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Beyond Today

BBC Radio 4

468
Followers
3.3K
Plays
Beyond Today

Beyond Today

BBC Radio 4

468
Followers
3.3K
Plays
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About Us

One big question about one big story from the news - and beyond - every weekday. Tina Daheley and Matthew Price search for answers that will change the way we see the world.

Latest Episodes

How do you track extremists online?

Julia Ebner monitors extremists during her day job as a counter-terrorism expert, where she advises governments and tech companies on how to respond to their activities. Two years ago she decided to go undercover to find out exactly what drives people into these groups. She ended up meeting white supremacists in a Mayfair pub; she befriended female misogynists in America, and she travelled to a Nazi rock festival on the border of Germany and Poland. Julia’s written about her disturbing encounters in a new book ‘Going Dark: The Secret Social Lives of Extremists’ - and came into the Beyond Today studio to tell us all about it. Presenter: Tina Daheley Producers: Duncan Barber and Alicia Burrell Mixed by Emma Crowe Editor: Philly Beaumont

18 MIN12 h ago
Comments
How do you track extremists online?

Why can’t we sleep?

Insomnia affects about a third of adults in the UK according to the NHS. It also says adults should be getting between 7 and 9 hours sleep a night, but very few of us actually get that. We speak to Samantha Harvey who has written a book called ‘The Shapeless Unease’ about her year of not sleeping. We also speak to Stephanie Romiszewski, a sleep psychologist and director of The Sleepy Head Clinic in Exeter. She came into the Beyond Today Studio to give us her top 5 tips for a good night’s sleep. Presenter: Matthew Price Producer: Katie Gunning Mixed by Emma Crowe Editor: Philly Beaumont

19 MIN3 d ago
Comments
Why can’t we sleep?

Why are people being deported to Jamaica?

It’s been two years since the Windrush scandal, where at least 164 black British citizens were wrongly deported to countries of their birth or detained in the UK. The scandal has had a lasting impact on the Afro-Caribbean community, with many owed compensation from the government. The Home Office recently approved a flight from London to Jamaica which was deporting convicted offenders who have been here for most of their lives. Once again, many black Brits say they feel targeted and are being forced to question what it really means to be British. We spoke to two BBC reporters: Shamaan Freeman-Powell, who’s been following the story from the beginning, and Greg McKenzie, who followed the flight to Jamaica and has spoken to Brits who say they’ve been forced to leave their home. Maria Thomas, a lawyer at Duncan Lewis Solicitors, explains why a last-minute legal challenge stopped some of the detainees from being deported. Presenter: Tina Daheley Producers: Seren Jones and Duncan Barbe...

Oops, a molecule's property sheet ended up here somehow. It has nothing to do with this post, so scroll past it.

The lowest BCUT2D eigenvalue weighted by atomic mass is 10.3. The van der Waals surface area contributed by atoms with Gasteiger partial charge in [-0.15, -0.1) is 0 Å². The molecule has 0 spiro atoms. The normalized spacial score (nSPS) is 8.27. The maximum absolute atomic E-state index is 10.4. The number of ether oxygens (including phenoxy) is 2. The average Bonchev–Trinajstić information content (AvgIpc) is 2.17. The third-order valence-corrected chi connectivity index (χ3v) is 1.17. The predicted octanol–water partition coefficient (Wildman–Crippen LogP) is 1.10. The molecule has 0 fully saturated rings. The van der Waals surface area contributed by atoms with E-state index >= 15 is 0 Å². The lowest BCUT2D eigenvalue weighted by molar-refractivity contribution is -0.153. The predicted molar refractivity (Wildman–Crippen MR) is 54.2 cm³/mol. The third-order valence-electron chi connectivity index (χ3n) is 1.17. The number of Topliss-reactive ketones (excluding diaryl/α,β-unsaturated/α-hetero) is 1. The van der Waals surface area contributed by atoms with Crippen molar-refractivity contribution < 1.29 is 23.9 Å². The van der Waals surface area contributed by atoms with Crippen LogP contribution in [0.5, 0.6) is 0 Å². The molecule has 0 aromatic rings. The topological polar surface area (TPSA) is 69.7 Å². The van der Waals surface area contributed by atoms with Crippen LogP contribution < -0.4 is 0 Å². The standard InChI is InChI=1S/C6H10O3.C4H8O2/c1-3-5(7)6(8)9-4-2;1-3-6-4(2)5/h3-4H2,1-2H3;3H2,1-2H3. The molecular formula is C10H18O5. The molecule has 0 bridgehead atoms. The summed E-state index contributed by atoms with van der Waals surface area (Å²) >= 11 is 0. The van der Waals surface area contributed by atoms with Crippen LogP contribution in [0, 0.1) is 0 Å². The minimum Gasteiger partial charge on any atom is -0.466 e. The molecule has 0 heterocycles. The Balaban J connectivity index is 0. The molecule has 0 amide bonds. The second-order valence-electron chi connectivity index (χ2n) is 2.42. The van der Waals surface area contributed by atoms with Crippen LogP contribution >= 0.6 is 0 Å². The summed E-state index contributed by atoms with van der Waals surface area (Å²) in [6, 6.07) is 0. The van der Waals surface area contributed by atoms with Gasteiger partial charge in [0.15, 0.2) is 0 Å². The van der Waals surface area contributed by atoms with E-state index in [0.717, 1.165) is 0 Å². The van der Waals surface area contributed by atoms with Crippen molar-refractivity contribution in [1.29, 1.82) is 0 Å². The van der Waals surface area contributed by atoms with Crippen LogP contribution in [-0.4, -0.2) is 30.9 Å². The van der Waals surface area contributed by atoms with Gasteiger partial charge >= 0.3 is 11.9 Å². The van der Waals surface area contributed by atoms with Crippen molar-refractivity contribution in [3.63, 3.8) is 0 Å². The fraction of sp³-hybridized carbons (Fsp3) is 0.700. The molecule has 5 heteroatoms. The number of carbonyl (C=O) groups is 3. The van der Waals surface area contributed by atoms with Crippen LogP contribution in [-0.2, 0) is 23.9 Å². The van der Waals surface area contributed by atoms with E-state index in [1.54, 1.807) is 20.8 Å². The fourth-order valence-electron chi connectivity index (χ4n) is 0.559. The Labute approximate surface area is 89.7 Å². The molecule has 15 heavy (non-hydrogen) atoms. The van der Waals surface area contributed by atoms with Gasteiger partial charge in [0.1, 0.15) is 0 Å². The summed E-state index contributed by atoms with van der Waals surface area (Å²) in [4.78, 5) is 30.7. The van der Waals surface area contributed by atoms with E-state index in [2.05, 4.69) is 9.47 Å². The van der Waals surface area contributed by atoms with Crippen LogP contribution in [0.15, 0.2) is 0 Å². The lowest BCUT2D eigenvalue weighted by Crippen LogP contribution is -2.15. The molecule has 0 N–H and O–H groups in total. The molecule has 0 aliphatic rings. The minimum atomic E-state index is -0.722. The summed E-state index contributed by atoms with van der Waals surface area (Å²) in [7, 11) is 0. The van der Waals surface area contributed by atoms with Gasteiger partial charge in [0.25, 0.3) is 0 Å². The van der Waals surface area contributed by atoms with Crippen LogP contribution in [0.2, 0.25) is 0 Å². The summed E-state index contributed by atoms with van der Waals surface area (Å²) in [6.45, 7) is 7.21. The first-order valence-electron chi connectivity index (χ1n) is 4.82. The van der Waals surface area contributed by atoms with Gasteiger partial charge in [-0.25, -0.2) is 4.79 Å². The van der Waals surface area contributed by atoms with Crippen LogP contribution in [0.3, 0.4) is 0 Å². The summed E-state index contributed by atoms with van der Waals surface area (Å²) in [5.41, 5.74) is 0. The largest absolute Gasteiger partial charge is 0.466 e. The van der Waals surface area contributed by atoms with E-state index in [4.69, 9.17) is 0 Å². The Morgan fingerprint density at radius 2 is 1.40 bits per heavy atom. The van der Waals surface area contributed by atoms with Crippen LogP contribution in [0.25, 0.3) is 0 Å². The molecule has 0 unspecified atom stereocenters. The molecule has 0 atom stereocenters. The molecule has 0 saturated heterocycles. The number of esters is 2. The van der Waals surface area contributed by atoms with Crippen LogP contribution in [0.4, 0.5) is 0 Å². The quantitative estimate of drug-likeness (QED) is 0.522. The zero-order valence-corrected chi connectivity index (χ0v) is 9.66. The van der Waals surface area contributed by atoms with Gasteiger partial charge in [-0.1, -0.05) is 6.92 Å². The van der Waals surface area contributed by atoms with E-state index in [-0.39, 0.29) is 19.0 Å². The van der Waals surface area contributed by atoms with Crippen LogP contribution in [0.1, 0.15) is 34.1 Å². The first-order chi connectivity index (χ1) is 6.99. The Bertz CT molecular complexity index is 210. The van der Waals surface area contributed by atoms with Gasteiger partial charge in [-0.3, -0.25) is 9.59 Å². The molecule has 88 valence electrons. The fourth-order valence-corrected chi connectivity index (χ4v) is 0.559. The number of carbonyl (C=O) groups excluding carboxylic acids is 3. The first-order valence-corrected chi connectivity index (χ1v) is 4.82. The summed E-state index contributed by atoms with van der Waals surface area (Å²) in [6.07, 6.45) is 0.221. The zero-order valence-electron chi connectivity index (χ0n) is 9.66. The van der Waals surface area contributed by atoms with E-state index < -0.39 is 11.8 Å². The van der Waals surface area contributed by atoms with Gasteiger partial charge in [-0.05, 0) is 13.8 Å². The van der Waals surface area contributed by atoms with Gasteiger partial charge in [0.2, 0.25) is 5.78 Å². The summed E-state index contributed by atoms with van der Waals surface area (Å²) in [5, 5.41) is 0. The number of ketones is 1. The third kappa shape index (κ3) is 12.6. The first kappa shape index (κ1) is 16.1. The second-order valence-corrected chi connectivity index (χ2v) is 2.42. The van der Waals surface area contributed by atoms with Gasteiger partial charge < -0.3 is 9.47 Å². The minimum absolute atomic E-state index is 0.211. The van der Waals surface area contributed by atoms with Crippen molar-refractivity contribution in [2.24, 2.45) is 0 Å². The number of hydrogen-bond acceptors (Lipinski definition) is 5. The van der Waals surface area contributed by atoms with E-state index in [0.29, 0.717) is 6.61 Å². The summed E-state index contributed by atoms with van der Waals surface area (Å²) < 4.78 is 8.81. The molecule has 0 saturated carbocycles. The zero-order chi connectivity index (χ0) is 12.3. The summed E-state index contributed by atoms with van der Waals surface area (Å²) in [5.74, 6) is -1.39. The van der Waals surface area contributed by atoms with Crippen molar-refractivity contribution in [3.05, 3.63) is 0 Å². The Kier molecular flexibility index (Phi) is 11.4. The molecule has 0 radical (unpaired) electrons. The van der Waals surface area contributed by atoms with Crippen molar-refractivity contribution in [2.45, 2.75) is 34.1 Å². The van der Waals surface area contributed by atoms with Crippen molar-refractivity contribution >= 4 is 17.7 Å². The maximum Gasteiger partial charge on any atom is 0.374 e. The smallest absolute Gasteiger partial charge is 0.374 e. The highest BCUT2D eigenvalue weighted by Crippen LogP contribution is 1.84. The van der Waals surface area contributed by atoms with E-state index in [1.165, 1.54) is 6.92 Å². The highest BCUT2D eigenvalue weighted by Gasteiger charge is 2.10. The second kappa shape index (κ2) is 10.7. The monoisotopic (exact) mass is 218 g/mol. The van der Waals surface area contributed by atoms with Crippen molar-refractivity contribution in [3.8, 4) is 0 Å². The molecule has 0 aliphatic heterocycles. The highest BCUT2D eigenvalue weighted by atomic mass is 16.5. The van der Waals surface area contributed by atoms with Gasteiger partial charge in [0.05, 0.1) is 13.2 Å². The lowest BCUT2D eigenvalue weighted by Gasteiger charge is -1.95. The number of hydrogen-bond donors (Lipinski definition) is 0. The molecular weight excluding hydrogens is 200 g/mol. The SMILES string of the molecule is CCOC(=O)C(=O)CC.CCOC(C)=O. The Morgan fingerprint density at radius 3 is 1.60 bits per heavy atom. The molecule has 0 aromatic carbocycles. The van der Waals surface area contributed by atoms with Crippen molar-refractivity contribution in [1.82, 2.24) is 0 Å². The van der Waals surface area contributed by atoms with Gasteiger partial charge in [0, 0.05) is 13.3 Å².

19 MIN4 d ago
Comments
Why are people being deported to Jamaica?

Why would anyone spread lies about coronovirus?

Coronavirus has reached 24 counties outside of China, with 8 confirmed cases in the UK. As the disease is spreading so is a lot of information, some of it misleading. The World Health Organisation has warned that "trolls and conspiracy theories" are undermining their response to the virus. We speak to Mike Wendling from BBC Trending and Vitaly Shevchenko, Russian Editor at BBC Monitoring, about the theories being circulated. Presenter: Tina Daheley Producer: Lucy Hanock Mixed by Emma Crowe Editor: Philly Beaumont

19 MIN5 d ago
Comments
Why would anyone spread lies about coronovirus?

Why are more young women killing themselves?

Callie Lewis was just 24 years old when she took her own life. Callie had been diagnosed with Asperger’s syndrome at a young age and had always struggled with chronic depression and suicidal thoughts, but at the end of her life she fell through the cracks of an overstretched mental health system. She sought solace online and ended up on a suicide forum where she was given detailed advice on how to kill herself. Callie’s death comes at a time when many people are struggling to connect with the services they need, and the news that growing numbers of young women are taking their own lives. In this episode we speak to Ellie Flynn, a reporter for the BBC’s Panorama programme who’s spent the last 16 months getting to know Ellie’s family and friends and trying to unpick what happened in the run up to her death. We also hear from Caroline Herroe, the CEO of a suicide prevention project in Nottingham. If you have been affected by the issues raised in this episode, help and support can ...

18 MIN6 d ago
Comments
Why are more young women killing themselves?